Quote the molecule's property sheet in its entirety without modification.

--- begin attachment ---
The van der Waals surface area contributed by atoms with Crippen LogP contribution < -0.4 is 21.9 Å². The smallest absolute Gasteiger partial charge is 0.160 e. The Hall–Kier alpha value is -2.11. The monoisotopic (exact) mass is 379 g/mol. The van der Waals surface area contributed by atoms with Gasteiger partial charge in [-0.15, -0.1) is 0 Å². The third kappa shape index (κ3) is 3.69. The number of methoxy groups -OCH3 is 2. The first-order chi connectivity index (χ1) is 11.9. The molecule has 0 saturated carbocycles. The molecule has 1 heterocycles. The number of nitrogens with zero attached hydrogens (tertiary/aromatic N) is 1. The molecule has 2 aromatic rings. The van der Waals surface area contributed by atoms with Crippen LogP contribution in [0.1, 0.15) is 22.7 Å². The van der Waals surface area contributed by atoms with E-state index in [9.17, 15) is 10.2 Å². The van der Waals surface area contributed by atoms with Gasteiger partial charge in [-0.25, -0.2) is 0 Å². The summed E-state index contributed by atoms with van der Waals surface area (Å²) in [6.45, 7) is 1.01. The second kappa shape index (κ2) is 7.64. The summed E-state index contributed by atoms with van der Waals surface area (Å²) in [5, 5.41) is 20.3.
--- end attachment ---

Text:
The van der Waals surface area contributed by atoms with Crippen LogP contribution < -0.4 is 21.9 Å². The smallest absolute Gasteiger partial charge is 0.160 e. The Hall–Kier alpha value is -2.11. The monoisotopic (exact) mass is 379 g/mol. The van der Waals surface area contributed by atoms with Gasteiger partial charge in [-0.15, -0.1) is 0 Å². The third kappa shape index (κ3) is 3.69. The number of methoxy groups -OCH3 is 2. The first-order chi connectivity index (χ1) is 11.9. The molecule has 0 saturated carbocycles. The molecule has 1 heterocycles. The number of nitrogens with zero attached hydrogens (tertiary/aromatic N) is 1. The molecule has 2 aromatic rings. The van der Waals surface area contributed by atoms with Crippen LogP contribution in [0.1, 0.15) is 22.7 Å². The van der Waals surface area contributed by atoms with E-state index in [9.17, 15) is 10.2 Å². The van der Waals surface area contributed by atoms with Gasteiger partial charge in [-0.25, -0.2) is 0 Å². The summed E-state index contributed by atoms with van der Waals surface area (Å²) in [6.45, 7) is 1.01. The second kappa shape index (κ2) is 7.64. The summed E-state index contributed by atoms with van der Waals surface area (Å²) in [5, 5.41) is 20.3.